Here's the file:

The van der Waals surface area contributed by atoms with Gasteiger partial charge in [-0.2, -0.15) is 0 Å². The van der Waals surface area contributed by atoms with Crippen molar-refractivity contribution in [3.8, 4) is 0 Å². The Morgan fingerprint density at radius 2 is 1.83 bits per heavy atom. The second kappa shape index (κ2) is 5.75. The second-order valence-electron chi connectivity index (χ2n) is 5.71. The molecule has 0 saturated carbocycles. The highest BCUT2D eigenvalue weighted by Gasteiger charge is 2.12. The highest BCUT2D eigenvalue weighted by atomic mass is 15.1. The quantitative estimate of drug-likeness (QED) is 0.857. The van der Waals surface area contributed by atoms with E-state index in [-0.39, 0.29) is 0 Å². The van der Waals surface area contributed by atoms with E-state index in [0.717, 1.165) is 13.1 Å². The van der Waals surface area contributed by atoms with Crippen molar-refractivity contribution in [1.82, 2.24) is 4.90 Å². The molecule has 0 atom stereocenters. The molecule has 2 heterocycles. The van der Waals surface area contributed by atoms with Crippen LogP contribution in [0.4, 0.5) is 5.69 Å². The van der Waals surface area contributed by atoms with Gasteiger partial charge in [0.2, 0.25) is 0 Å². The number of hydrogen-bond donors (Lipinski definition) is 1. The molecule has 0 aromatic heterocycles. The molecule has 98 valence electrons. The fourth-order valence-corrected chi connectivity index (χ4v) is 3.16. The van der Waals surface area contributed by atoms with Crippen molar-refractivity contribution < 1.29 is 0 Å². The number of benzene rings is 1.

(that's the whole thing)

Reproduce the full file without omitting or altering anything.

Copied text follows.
The van der Waals surface area contributed by atoms with Gasteiger partial charge in [-0.2, -0.15) is 0 Å². The van der Waals surface area contributed by atoms with Crippen molar-refractivity contribution in [3.8, 4) is 0 Å². The Morgan fingerprint density at radius 2 is 1.83 bits per heavy atom. The second kappa shape index (κ2) is 5.75. The second-order valence-electron chi connectivity index (χ2n) is 5.71. The molecule has 0 saturated carbocycles. The highest BCUT2D eigenvalue weighted by Gasteiger charge is 2.12. The highest BCUT2D eigenvalue weighted by atomic mass is 15.1. The quantitative estimate of drug-likeness (QED) is 0.857. The van der Waals surface area contributed by atoms with E-state index in [-0.39, 0.29) is 0 Å². The van der Waals surface area contributed by atoms with E-state index in [0.717, 1.165) is 13.1 Å². The van der Waals surface area contributed by atoms with Crippen molar-refractivity contribution in [1.82, 2.24) is 4.90 Å². The molecule has 0 atom stereocenters. The molecule has 2 heterocycles. The van der Waals surface area contributed by atoms with Crippen LogP contribution in [0.4, 0.5) is 5.69 Å². The van der Waals surface area contributed by atoms with Gasteiger partial charge in [0.2, 0.25) is 0 Å². The number of hydrogen-bond donors (Lipinski definition) is 1. The molecule has 0 aromatic heterocycles. The molecule has 98 valence electrons. The fourth-order valence-corrected chi connectivity index (χ4v) is 3.16. The van der Waals surface area contributed by atoms with Crippen molar-refractivity contribution < 1.29 is 0 Å². The number of benzene rings is 1.